Rodgers benefitted from wideout Jordy Nelson's absence by tying for the team-lead with eight touchdowns last season, but with Nelson returning, Davante Adams emerging, and, most importantly, Jared Cook joining Green Bay, Rodgers' role was reduced this time around. While the 25-year-old was still able to help the Packers move the sticks here and there, Cook's significantly more dynamic skill set left Rodgers as the team's second option at tight end, which unsurprisingly hurt his production. Overall, Rodgers' numbers closely mirrored those from his rookie campaign, providing incentive for him to elevate his game as he enters the final year of his current contract next season.
Green signed a four-year, $20 million contract with the Steelers last offseason, but went on to make just six appearances during the 2016 campaign due to ankle and concussion problems. While those issues limited the 26-year-old to 18 receptions for 304 yards and one score, his reported concussion history is the reason for most of the concern over his status in Pittsburgh going forward. For his part, Green said he's focused on bouncing back with an improved 2017 season, but it'll be interesting to see if both his body and the Steelers organization afford him that opportunity next term.
Despite trailing all game, all but one of James' receptions came before halftime, including what appeared to be a 19-yard touchdown that, upon review, was ruled down by contact at the one-yard line. The Steelers ultimately settled for a Chris Boswell field-goal, and never reached the end zone again until the final minutes of the game.
Cook led his team in catches and targets while coming up just four yards short of Randall Cobb's high-water mark. His 1-yard touchdown was of the garbage time variety, as it came with 6:43 left and the Falcons leading 44-15. The 29-year-old tight end's late-season chemistry with quarterback Aaron Rodgers should have owners excited for his second campaign in Green Bay come next year.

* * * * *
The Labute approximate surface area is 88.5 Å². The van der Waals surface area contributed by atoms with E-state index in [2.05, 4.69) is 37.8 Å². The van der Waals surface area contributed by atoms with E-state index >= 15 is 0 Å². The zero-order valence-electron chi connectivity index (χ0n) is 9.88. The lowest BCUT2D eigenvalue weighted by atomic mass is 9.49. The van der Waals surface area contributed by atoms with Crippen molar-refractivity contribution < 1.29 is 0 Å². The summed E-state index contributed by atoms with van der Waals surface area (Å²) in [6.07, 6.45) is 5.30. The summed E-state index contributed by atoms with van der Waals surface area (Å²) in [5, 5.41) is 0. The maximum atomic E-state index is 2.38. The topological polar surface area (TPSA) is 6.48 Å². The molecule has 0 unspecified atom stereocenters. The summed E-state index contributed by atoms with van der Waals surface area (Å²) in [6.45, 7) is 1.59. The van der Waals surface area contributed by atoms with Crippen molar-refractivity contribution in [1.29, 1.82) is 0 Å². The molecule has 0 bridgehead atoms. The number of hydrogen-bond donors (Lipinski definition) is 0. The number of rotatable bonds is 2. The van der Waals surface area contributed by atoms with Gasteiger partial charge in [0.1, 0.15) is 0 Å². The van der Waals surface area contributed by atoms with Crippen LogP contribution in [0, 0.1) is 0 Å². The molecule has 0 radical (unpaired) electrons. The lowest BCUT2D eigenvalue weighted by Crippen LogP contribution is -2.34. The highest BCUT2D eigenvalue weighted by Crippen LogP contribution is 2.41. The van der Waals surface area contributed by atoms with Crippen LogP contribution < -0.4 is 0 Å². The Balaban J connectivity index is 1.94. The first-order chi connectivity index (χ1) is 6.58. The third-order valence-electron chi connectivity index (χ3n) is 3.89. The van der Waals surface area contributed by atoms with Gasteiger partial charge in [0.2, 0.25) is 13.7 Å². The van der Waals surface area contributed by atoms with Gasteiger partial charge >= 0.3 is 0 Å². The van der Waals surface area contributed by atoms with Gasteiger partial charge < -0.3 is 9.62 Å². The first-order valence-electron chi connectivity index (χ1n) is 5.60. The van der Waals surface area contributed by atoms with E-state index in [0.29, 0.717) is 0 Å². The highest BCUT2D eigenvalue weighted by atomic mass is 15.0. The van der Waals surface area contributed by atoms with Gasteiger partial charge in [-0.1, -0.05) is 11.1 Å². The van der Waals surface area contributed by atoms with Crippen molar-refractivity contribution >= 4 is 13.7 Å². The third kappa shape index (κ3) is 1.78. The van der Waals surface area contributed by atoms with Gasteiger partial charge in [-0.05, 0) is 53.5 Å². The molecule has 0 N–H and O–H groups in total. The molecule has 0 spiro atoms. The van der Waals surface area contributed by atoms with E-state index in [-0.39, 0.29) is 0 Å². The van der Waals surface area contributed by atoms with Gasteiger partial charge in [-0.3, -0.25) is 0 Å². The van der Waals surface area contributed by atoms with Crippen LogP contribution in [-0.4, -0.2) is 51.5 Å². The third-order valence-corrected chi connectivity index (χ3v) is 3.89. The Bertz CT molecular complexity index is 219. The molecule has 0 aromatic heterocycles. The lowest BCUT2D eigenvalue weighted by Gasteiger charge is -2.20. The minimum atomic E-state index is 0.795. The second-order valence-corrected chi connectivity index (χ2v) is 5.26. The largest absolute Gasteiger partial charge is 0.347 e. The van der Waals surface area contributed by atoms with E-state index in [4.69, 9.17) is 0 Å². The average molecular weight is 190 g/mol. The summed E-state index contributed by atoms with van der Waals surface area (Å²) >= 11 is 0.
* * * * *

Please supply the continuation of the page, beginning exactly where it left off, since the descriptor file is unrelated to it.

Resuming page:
With fellow TE Rob Gronkowski (back) out for the season, Bennett - who has caught TD passes in three of his last five games -- remains in line to log a heavy workload Sunday as he continues to play through various aches and pains. With that in mind, NFL Network's Ian Rapoport relays that Bennett has been playing with a cracked bone/bone chips in his ankle, issues that are likely to be addressed by an offseason procedure.
With Green, who suffered his latest concussion back on Dec. 18, still sidelined, Jesse James is once again in line to continue to head the Steelers' tight end corps Sunday.
After seemingly tweaking his left knee in the latter stages of the Patriots' divisional-round win against the Texans, Bennett maintained a limited workload in practice this week. Nonetheless, he'll provide a big-bodied target for Tom Brady in the passing attack, seeking his fourth visit to the end zone in the last six contests.
Green's medical chart is fraught with concussions, the most recent of which has kept him out of commission since Dec. 18. In addition to his residence in the NFL's protocol for head injuries, he caught the illness that infiltrated the Steelers' locker room this week. If he remains sidelined Sunday, Jesse James will act as the No. 1 tight end yet again.
A 10-game suspension for a positive performance-enhancing drug test took a bite out out Boyle's second season and kept him in a limited role once he was reinstated. He was primarily used as a blocker to help in the run game, but he did catch everything thrown his way. Through 17 career games, Boyle has hauled in an impressive 24 of 29 (82.7 percent) of his targets. While Boyle is clearly valuable as an in-line blocker in the run game as well as a reliable pass catcher, the Ravens' logjam at tight end presents a problem for his role in 2017. Dennis Pitta is already entrenched as one of Joe Flacco's favorite targets and veteran Benjamin Watson, who is coming off an Achilles injury, is expected to be a factor as well.
The Ravens had a logjam at tight end for much of the season, with Dennis Pitta serving as the only reliable contributor at the position on a weekly basis. Waller didn't make his season debut until Week 5 and didn't see his first targets until his fourth appearance. That said, Waller began to capitalize on his limited opportunities as the season wore on, snaring just under 60 percent of his targets and converting two of them for touchdowns. Although his target volume and overall production don't jump off the page, it's worth noting that seven of his 17 targets (41 percent) came in the red zone. While that isn't much of a sample size, it's worth comparing that to Pitta's red zone target rate of 10.7 percent. Waller has the size (6-6, 245) and testing numbers, which include a 4.46 40-yard dash and 37-in vertical jump, to make him a red zone threat in the Ravens' passing attack. Given that quarterback Joe Flacco will not have major targets Steve Smith and possibly Kamar Aiken at his disposal, Waller could have some deep sleeper potential in 2017.